February 21, 1996
Scientists Debate CreationARIS, Feb. 20 (Reuters) -- Scientists at a UNESCO conference here on Tuesday debated whether it would be wise to create an electronic archive of their work and make it available on the Internet.
Of Massive Internet Archive
Some of those in attendance expressed misgivings about such a project, both because of questions about control over electronic publishing and out of fear that depedence on the Internet for sicentific publications could ultimately harm colleagues in poor nations that do not have ready access to the international computer network.
"Cyberspace appears as an immense territory without rules and laws, without traffic norms," Federico Mayor, director general of the United Nations Educational, Scientific and Cultural Organisation, said at the start of the four-day conference.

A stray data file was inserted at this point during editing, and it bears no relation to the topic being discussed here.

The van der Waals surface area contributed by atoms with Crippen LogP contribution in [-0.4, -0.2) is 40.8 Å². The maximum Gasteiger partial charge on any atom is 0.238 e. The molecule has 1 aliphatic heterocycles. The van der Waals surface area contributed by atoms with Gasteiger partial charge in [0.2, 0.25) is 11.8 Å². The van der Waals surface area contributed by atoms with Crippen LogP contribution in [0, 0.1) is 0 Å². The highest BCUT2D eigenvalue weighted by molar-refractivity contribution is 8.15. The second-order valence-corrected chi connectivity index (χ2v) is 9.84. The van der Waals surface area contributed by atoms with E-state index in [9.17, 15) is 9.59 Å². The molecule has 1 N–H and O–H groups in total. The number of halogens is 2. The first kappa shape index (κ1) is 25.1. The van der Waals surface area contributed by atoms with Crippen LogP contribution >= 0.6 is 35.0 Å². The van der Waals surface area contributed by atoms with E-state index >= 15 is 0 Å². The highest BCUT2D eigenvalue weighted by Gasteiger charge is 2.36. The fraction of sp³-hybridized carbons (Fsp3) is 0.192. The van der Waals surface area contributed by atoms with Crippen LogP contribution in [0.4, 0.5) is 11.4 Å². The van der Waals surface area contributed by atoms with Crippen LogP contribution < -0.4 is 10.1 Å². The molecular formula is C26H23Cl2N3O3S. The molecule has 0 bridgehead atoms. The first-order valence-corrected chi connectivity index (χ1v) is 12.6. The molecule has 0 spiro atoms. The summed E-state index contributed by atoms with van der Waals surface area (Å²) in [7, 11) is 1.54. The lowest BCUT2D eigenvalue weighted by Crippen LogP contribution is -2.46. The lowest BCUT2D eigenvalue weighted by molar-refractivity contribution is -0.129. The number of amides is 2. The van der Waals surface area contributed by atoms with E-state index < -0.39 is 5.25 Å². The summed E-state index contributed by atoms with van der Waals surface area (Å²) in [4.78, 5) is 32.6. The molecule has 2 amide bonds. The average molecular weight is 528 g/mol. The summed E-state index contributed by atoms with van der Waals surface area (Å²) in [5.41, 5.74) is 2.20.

A major issue facing scientists and communications experts from the 92-member organization was how to set up an archive of electronic publications in cyberspace, perhaps with UNESCO help.
While no one questioned that such a giant archive could become a prime resource for scientists, many questioned what its scope should be and how it should be financed.
Delegates also discussed extending the Internet to regions where local dial-up access is not yet available, including some countries in southeast Asia, the Middle East, Latin America and Central Africa.
"A main challenge is to allow all scientists to benefit from electronic publishing," Dennis Shaw, chairman of the editorial board of the conference at UNESCO headquarters in Paris, said.
The conference will also look at whether and how to charge those who tap into the archive.
Mayor asked whether electronic publishing would end up giving scientists greater access to scientific literature or "prove to be a technology more likely to widen the gap even more between the knowledge "haves' and the "have nots'?"
Copyright 1996 The New York Times Company